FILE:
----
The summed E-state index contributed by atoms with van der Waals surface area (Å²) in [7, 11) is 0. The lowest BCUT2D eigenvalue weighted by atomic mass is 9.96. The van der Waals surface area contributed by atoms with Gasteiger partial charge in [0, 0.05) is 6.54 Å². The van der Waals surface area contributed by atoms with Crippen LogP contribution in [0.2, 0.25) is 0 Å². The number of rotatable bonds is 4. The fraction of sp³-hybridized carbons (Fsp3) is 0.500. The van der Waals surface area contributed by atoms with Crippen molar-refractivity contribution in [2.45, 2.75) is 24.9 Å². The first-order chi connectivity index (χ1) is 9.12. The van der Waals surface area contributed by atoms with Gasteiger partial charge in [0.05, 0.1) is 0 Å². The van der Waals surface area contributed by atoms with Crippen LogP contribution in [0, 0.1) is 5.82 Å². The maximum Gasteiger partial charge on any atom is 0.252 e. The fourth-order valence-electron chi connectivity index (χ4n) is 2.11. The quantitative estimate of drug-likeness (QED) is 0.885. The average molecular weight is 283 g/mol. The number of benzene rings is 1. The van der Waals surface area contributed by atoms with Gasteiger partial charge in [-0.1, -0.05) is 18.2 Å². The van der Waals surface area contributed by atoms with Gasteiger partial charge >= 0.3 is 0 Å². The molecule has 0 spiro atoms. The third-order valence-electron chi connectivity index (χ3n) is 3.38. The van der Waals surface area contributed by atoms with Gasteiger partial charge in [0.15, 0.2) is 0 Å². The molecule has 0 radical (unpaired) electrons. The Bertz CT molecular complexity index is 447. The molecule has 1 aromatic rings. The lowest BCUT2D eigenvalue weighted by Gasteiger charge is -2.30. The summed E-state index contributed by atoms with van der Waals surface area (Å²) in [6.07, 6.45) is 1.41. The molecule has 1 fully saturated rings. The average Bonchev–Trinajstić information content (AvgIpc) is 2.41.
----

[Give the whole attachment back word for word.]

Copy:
The summed E-state index contributed by atoms with van der Waals surface area (Å²) in [7, 11) is 0. The lowest BCUT2D eigenvalue weighted by atomic mass is 9.96. The van der Waals surface area contributed by atoms with Gasteiger partial charge in [0, 0.05) is 6.54 Å². The van der Waals surface area contributed by atoms with Crippen LogP contribution in [0.2, 0.25) is 0 Å². The number of rotatable bonds is 4. The fraction of sp³-hybridized carbons (Fsp3) is 0.500. The van der Waals surface area contributed by atoms with Crippen molar-refractivity contribution in [2.45, 2.75) is 24.9 Å². The first-order chi connectivity index (χ1) is 9.12. The van der Waals surface area contributed by atoms with Gasteiger partial charge in [0.05, 0.1) is 0 Å². The van der Waals surface area contributed by atoms with Crippen LogP contribution in [0, 0.1) is 5.82 Å². The maximum Gasteiger partial charge on any atom is 0.252 e. The fourth-order valence-electron chi connectivity index (χ4n) is 2.11. The quantitative estimate of drug-likeness (QED) is 0.885. The average molecular weight is 283 g/mol. The number of benzene rings is 1. The van der Waals surface area contributed by atoms with Gasteiger partial charge in [-0.1, -0.05) is 18.2 Å². The van der Waals surface area contributed by atoms with Gasteiger partial charge >= 0.3 is 0 Å². The molecule has 0 spiro atoms. The third-order valence-electron chi connectivity index (χ3n) is 3.38. The van der Waals surface area contributed by atoms with Gasteiger partial charge in [0.15, 0.2) is 0 Å². The molecule has 0 radical (unpaired) electrons. The Bertz CT molecular complexity index is 447. The molecule has 1 aromatic rings. The lowest BCUT2D eigenvalue weighted by Gasteiger charge is -2.30. The summed E-state index contributed by atoms with van der Waals surface area (Å²) in [6.07, 6.45) is 1.41. The molecule has 1 fully saturated rings. The average Bonchev–Trinajstić information content (AvgIpc) is 2.41.